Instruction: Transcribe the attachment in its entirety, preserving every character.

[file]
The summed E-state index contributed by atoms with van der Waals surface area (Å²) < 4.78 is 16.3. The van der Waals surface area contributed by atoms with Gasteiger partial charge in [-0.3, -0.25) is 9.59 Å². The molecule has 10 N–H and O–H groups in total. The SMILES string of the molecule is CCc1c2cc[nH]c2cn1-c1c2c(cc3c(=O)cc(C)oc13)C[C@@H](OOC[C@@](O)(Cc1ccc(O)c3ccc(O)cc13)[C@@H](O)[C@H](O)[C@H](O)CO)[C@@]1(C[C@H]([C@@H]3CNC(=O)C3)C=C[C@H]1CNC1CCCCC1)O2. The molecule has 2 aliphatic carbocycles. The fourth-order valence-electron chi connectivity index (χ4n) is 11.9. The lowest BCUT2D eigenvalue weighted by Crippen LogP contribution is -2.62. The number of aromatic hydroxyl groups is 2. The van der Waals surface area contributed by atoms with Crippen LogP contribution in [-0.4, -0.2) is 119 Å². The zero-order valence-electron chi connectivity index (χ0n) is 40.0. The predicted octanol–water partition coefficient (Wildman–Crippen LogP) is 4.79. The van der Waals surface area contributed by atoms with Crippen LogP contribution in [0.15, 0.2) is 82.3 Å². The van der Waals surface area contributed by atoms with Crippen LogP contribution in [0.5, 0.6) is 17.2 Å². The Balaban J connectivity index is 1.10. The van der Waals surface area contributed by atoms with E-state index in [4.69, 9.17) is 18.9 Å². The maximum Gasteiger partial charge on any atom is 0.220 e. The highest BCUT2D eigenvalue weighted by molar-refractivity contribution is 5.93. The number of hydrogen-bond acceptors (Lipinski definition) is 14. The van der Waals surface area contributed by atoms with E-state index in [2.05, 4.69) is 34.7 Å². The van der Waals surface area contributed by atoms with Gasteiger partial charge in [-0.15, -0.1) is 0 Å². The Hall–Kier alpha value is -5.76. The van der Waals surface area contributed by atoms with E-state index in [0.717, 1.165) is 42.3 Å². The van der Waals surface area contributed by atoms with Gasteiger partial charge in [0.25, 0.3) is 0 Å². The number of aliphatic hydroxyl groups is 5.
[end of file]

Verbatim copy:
The summed E-state index contributed by atoms with van der Waals surface area (Å²) < 4.78 is 16.3. The van der Waals surface area contributed by atoms with Gasteiger partial charge in [-0.3, -0.25) is 9.59 Å². The molecule has 10 N–H and O–H groups in total. The SMILES string of the molecule is CCc1c2cc[nH]c2cn1-c1c2c(cc3c(=O)cc(C)oc13)C[C@@H](OOC[C@@](O)(Cc1ccc(O)c3ccc(O)cc13)[C@@H](O)[C@H](O)[C@H](O)CO)[C@@]1(C[C@H]([C@@H]3CNC(=O)C3)C=C[C@H]1CNC1CCCCC1)O2. The molecule has 2 aliphatic carbocycles. The fourth-order valence-electron chi connectivity index (χ4n) is 11.9. The lowest BCUT2D eigenvalue weighted by Crippen LogP contribution is -2.62. The number of aromatic hydroxyl groups is 2. The van der Waals surface area contributed by atoms with Crippen LogP contribution in [-0.4, -0.2) is 119 Å². The zero-order valence-electron chi connectivity index (χ0n) is 40.0. The predicted octanol–water partition coefficient (Wildman–Crippen LogP) is 4.79. The van der Waals surface area contributed by atoms with Crippen LogP contribution in [0.15, 0.2) is 82.3 Å². The van der Waals surface area contributed by atoms with Crippen LogP contribution in [0.5, 0.6) is 17.2 Å². The Balaban J connectivity index is 1.10. The van der Waals surface area contributed by atoms with E-state index in [4.69, 9.17) is 18.9 Å². The maximum Gasteiger partial charge on any atom is 0.220 e. The highest BCUT2D eigenvalue weighted by molar-refractivity contribution is 5.93. The number of hydrogen-bond acceptors (Lipinski definition) is 14. The van der Waals surface area contributed by atoms with E-state index in [2.05, 4.69) is 34.7 Å². The van der Waals surface area contributed by atoms with Gasteiger partial charge in [-0.15, -0.1) is 0 Å². The Hall–Kier alpha value is -5.76. The van der Waals surface area contributed by atoms with E-state index in [0.717, 1.165) is 42.3 Å². The van der Waals surface area contributed by atoms with Gasteiger partial charge in [0.25, 0.3) is 0 Å². The number of aliphatic hydroxyl groups is 5.